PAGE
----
In the heart of the Peruvian jungle, a very polite and mostly civilized mad scientist is conducting experiments using a rich deposit of uranium and radium ore. He has discovered the means of shrinking living matter to the size of a doll. When visiting scientists become rebellious and disobedient, he turns the process onto them. Dr. Cyclops was nominated for an Oscar for Best Visual Effects at the 13th Academy Awards.
I’ve never seen Dr. Cyclops until last night, but I’ve been familiar with it for many years, as it’s one that always gets mentioned in those “history of science fiction” books which I loved so much as a kid. In fact, I’m reading a very recent one currently and it’s featured in it, too. I always assumed that the film was in black ‘n’ white, as I’ve only ever seen black ‘n’ white stills of it. I was a tad surprised to learn that its rather vividly colorful. The film always gets lots of praise when mentioned, but I have to say that I wasn’t overly impressed with it. It was a fairly run of the mill mad scientist tale that is mainly distinguished by its admittedly impressive special effects. Both the characters and the plot were bog standard, though I suppose in 1940 they seemed far less so.
Since the special effects are the star of the movie, let’s start there. Achieved with a very clever mix of practical effects and trick photography, the end result of miniaturized horses and scientists running around in a normal-sized environment is extremely convincing. Larger-than-life props were built, like chairs, boxes, cacti and scissors, for the shrunken actors to interact with. Sadly, though, the peril that these scientists are in, except when threatened by a crocodile, or when the titular Dr. Cyclops chops a cactus bed (in which the mini-cast is hiding) to shreds with a shovel, isn’t nearly as well conveyed as what will be achieved 17 years later by The Incredible Shrinking Man, so maybe Dr. Cyclops has been done a disservice by me having seen the later film first and many times. Still, the effects here are very successful, illustrated by one scene in particular in which a live action Charles Halton, as Dr. Bulfinch, is held firmly by a prop hand, interacting with a projection of Dr. Thorkel (Albert Dekker). Viewed with modern eyes and in a remastered format, the mechanisms used to achieve the scene are very obvious, but that doesn’t take away from the ingenuity of the feat or the marvel of the final shot. It’s really beautifully done. The end of that scene, in which Torkel kills Bulfinch without knowing that the others are witnessing it, is quite shocking and one of the highlights of the movie.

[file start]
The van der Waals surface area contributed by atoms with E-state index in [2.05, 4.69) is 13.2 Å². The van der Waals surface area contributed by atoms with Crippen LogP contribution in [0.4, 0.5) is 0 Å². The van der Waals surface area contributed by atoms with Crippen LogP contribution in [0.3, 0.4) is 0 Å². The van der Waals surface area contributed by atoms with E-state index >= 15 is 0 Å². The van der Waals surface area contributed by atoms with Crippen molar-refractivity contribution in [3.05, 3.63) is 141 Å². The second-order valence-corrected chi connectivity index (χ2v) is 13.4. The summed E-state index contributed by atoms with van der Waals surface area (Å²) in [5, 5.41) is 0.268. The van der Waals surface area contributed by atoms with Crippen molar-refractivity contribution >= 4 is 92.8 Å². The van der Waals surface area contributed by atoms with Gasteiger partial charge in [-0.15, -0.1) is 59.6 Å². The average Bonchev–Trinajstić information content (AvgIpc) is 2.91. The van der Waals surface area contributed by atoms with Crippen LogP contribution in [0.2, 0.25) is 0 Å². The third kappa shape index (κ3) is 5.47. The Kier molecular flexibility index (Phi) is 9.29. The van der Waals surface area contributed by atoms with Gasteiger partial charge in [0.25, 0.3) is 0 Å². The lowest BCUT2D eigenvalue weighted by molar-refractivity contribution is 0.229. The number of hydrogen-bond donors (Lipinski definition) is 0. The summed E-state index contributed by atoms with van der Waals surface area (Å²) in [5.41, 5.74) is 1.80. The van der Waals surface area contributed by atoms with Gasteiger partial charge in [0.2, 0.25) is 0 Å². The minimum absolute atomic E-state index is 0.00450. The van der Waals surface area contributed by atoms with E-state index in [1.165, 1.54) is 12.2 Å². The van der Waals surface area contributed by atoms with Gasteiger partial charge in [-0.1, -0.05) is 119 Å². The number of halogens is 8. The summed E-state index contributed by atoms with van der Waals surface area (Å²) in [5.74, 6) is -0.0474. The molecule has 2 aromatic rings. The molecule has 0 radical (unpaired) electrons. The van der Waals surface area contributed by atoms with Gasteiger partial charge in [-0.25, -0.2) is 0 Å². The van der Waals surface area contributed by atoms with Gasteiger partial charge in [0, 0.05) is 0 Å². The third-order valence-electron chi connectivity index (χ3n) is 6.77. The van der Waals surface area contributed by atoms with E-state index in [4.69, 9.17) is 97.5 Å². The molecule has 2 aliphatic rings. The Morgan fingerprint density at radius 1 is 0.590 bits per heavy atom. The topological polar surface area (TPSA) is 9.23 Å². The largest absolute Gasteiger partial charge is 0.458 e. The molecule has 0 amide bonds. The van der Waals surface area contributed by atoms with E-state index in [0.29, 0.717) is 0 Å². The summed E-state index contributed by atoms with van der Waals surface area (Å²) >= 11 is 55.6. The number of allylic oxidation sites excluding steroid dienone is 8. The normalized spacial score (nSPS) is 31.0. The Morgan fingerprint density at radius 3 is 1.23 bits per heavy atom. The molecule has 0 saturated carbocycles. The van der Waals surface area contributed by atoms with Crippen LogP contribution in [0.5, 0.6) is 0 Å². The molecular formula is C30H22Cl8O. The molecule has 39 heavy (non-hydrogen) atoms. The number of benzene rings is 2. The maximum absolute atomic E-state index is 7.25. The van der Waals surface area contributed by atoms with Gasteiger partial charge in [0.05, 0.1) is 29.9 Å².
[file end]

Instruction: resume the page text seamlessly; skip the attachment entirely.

What The Incredible Shrinking Man did so brilliantly was to show the dangers and the challenges that the main character faced anew as his reduction in size changed the way he relates to his environment. It’s the same environment he’s lived in for years, but it’s now become alien and life-threatening. The dangers that the miniaturized scientists face in Dr. Cyclops are mostly ones inflicted upon them by Thorkel – shooting at them, attempting to burn them alive in a patch of brush, etc. (the exception being the aforementioned crocodile) That’s the main difference between the two films: There’s a clear villain in one; in the other, the story is about adaptation to an environment which has stayed exactly the same but the main character must live in in a new and different way. For instance, Pedro’s pooch Tipo is obviously confused and distressed by the change in stature of his beloved owner, whereas in Shrinking Man the docile house cat becomes a potential killer. I can’t wait to get to that one!
Dr. Cyclops was still a thoroughly enjoyable film, even though I think its reputation is a bit exaggerated by what I’ve read about it over the years. There’s some attempts at humor in the dialogue with varying degrees of success, and Thorkel truly is a disturbing and engaging villain. I’m very glad to have finally seen this one.